Tuesday, July 21, 2009

St. John the Baptist

Title: St. John the Baptist

Artist: El Greco (Domenikos Theotokopoulos)

Medium: Oil on canvas

Size: 111 x 66 cm

Date: c. 1600

Location: The Fine Art Museum of San Francisco, CA

St. John the Baptist, son of St. Elisabeth and the priest Zacharias, figures prominently in the Gospels. John followed the example of previous Hebrew prophets, living austerely, challenging sinful rulers, calling for repentance, and promising God's justice. He announced the coming of the Messiah, and led a movement of Baptism at the Jordan River in expectation of a divine apocalypse. The messianic figure John anticipated is realized when he baptizes Jesus, initiating the beginning of His earthly ministry. King Herod later has John imprisoned for denouncing his marriage, and eventually he is executed (Matthew 14:1-12.)

This is the finest of the various representations in which St John the Baptist appears in El Greco’s oeuvre. The attenuated figure, the agitated movement of the sky and the scintillating light on the landscape is characteristic of El Greco's work around 1600. This painting is further distinguished from related pictures by the placement of the lamb on the rock - a reference to Christ's sacrifice. The building in the landscape background has been identified as the Escorial, A monastery and palace of central Spain near Madrid.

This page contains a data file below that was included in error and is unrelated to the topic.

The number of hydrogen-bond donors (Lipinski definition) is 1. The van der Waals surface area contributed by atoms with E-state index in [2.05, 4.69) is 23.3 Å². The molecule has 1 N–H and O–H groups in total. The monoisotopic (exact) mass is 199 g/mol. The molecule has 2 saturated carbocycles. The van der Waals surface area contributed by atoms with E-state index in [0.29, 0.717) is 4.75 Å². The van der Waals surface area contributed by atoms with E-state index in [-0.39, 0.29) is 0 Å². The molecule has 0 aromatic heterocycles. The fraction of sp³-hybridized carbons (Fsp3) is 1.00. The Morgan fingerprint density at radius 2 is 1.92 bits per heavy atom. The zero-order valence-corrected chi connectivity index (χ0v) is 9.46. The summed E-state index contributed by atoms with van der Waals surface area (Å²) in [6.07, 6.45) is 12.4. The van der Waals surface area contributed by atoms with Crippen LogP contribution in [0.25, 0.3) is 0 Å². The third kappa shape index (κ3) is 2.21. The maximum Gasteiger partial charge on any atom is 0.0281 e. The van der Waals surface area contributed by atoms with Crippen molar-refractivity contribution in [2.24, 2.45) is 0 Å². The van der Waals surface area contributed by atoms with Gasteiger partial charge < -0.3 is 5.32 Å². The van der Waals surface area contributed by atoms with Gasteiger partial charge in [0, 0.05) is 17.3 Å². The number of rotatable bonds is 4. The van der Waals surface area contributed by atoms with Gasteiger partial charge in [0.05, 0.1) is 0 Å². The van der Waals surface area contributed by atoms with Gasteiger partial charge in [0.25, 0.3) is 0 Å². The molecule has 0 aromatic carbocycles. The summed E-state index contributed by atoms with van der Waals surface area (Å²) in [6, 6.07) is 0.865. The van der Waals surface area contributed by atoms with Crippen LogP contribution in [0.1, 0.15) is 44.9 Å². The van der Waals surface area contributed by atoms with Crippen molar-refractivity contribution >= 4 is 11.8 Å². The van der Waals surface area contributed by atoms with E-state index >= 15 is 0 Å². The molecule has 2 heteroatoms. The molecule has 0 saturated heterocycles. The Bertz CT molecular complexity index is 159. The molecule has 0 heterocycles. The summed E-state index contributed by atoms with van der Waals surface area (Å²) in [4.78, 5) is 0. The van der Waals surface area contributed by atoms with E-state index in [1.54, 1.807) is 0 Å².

El Greco (1541 – April 7, 1614) was a painter, sculptor, and architect of the Spanish Renaissance. Today considered one of the greatest artists of the Spanish school El Greco (the Greek) was actually born in Crete, a Greek island under Venetian control. The artist always acknowledged this origin, signing his works with his given name, Domenikos Theotokopoulus, in Greek characters. El Greco's early works demonstrate that he worked within the conservative tradition of Byzantine icon painting before exposure to Venetian High Renaissance art broadened his stylistic approach. El Greco's dramatic and expressionistic style was met with puzzlement by his contemporaries but found greater appreciation in the 20th century.

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